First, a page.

Data From 200 US Police Departments & Fusion Centers Published Online
296GB of data has been stolen from US law enforcement agencies and fusion centers by an activist group named Distributed Denial of Secrets(DDoSecrets) and put online into a searchable portal. According to ZDNet, the portal contains more than one million files including audio files, videos, emails, and more.
DDoSecrets has stated the files included in the data dump date back ten years and belong to over 200 police departments and other law enforcement training and supportive services.
“Ten years of data from over 200 police departments, fusion centers and other law enforcement training and support resources. Among the hundreds of thousands of documents are police and FBI reports, bulletins, guides and more.https://t.co/sWzdKc2VFc”
The data published has supposedly originated from a web development organization called Netsential. KrebsOnSecurity supported this statement, affirming “that the National Fusion Center Association (NFCA), the central association representing all fusion centers across the US, confirmed the leak’s authenticity in an internal security alert it sent to its members.”
The leak quickly gained attention using the #blueleaks hashtag throughout Twitter and other social media. Analysis of the documents revealed that the FBI has monitored the social accounts of protesters who uttered anti-police messages and sent alerts to police stations and Bitcoin donations to protest groups are constantly being tracked.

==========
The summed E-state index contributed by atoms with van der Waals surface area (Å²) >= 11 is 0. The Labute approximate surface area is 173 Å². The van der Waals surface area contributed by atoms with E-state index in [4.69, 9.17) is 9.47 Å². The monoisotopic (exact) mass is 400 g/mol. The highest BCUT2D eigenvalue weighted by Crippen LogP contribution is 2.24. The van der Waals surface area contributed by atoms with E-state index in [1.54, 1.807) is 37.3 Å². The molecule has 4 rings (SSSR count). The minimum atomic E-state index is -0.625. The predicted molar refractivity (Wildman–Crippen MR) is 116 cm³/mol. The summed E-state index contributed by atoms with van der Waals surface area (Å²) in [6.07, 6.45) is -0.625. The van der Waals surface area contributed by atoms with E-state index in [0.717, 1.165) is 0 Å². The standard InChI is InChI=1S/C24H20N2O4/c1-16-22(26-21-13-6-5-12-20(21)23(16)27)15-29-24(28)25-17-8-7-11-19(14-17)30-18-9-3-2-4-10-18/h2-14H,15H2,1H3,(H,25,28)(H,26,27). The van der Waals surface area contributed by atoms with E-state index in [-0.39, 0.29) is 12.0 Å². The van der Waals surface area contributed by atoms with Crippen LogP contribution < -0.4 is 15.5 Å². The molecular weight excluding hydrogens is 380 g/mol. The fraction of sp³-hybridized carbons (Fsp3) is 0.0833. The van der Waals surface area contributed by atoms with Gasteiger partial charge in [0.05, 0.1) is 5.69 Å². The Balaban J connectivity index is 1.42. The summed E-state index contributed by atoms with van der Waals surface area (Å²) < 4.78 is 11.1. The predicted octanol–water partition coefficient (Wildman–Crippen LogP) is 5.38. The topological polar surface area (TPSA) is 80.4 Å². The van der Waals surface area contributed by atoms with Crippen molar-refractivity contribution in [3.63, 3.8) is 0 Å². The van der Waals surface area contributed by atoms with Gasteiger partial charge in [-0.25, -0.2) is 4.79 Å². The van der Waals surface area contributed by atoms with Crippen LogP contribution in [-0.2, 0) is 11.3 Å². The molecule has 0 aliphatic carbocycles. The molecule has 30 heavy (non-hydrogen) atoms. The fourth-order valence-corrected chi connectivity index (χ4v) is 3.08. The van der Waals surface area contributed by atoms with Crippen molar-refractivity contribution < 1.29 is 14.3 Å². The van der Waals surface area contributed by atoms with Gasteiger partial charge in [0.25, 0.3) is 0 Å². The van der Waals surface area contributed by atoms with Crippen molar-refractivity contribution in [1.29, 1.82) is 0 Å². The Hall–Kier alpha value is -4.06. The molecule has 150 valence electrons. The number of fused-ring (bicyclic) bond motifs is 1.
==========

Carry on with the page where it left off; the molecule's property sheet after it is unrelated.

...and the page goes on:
Read more here.
Akamai mitigated the ‘largest’ ever PPS DDoS attack
On June 21, 2020, the largest ever PPS DDoS attack which reached a record 809 million packets per second (PPS) was mitigated by Akamai, an intelligent cloud computing platform. The attack was geared towards an unnamed bank and totaled up to 418Gbps. Typical DDoS attacks are measured in bits per second (bps), unlike PPS-focused DDoS attacks, which aim to overwhelm the resources within a network’s gear in a customer’s data center/cloud environment. Vs the capability of the circuits.
According to Akamai’s report, “The attack grew from normal traffic levels to 418 Gbps in seconds, before reaching its peak size of 809 Mpps in approximately two minutes. In total, the attack lasted slightly less than 10 minutes.”
Additionally, 96.2% of the IP addresses involved in the attacks were seen for the first time by the organization and was determined to have been optimized to overwhelm the DDoS mitigation systems put into place.
Amazon’s AWS shield has recently announced that they mitigated the largest DDoS attack, a 2.3 Tbps attack, which overtook the previous record of 1.7Tbpts that took place in March 2018.
Read more here
Nvidia Warns Windows Gamers of Serious Graphics Driver Bugs